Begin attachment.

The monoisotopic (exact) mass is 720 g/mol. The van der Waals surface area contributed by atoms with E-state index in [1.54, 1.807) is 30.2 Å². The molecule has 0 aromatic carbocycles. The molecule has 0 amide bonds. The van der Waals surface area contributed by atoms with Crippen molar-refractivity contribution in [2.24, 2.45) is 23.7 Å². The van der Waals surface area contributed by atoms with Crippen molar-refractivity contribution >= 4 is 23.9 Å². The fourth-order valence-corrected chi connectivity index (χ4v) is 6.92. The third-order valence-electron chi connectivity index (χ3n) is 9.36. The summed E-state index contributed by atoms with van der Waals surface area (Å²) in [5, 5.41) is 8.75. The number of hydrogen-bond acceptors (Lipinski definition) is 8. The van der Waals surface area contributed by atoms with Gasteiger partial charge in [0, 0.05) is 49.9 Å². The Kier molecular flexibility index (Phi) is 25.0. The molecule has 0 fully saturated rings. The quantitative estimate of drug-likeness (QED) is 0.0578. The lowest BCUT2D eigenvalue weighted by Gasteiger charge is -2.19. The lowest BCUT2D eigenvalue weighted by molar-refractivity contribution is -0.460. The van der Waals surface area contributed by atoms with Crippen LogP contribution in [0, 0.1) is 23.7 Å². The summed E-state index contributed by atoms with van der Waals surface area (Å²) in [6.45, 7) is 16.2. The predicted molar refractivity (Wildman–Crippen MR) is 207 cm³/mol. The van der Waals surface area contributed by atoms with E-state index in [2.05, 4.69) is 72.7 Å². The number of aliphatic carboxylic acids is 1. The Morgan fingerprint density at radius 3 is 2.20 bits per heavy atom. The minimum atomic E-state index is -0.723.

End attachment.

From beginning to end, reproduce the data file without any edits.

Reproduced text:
The monoisotopic (exact) mass is 720 g/mol. The van der Waals surface area contributed by atoms with E-state index in [1.54, 1.807) is 30.2 Å². The molecule has 0 aromatic carbocycles. The molecule has 0 amide bonds. The van der Waals surface area contributed by atoms with Crippen molar-refractivity contribution in [2.24, 2.45) is 23.7 Å². The van der Waals surface area contributed by atoms with Crippen molar-refractivity contribution >= 4 is 23.9 Å². The fourth-order valence-corrected chi connectivity index (χ4v) is 6.92. The third-order valence-electron chi connectivity index (χ3n) is 9.36. The summed E-state index contributed by atoms with van der Waals surface area (Å²) in [5, 5.41) is 8.75. The number of hydrogen-bond acceptors (Lipinski definition) is 8. The van der Waals surface area contributed by atoms with Gasteiger partial charge in [0, 0.05) is 49.9 Å². The Kier molecular flexibility index (Phi) is 25.0. The molecule has 0 fully saturated rings. The quantitative estimate of drug-likeness (QED) is 0.0578. The lowest BCUT2D eigenvalue weighted by Gasteiger charge is -2.19. The lowest BCUT2D eigenvalue weighted by molar-refractivity contribution is -0.460. The van der Waals surface area contributed by atoms with Crippen LogP contribution in [0, 0.1) is 23.7 Å². The summed E-state index contributed by atoms with van der Waals surface area (Å²) in [6.45, 7) is 16.2. The predicted molar refractivity (Wildman–Crippen MR) is 207 cm³/mol. The van der Waals surface area contributed by atoms with E-state index in [2.05, 4.69) is 72.7 Å². The number of aliphatic carboxylic acids is 1. The Morgan fingerprint density at radius 3 is 2.20 bits per heavy atom. The minimum atomic E-state index is -0.723.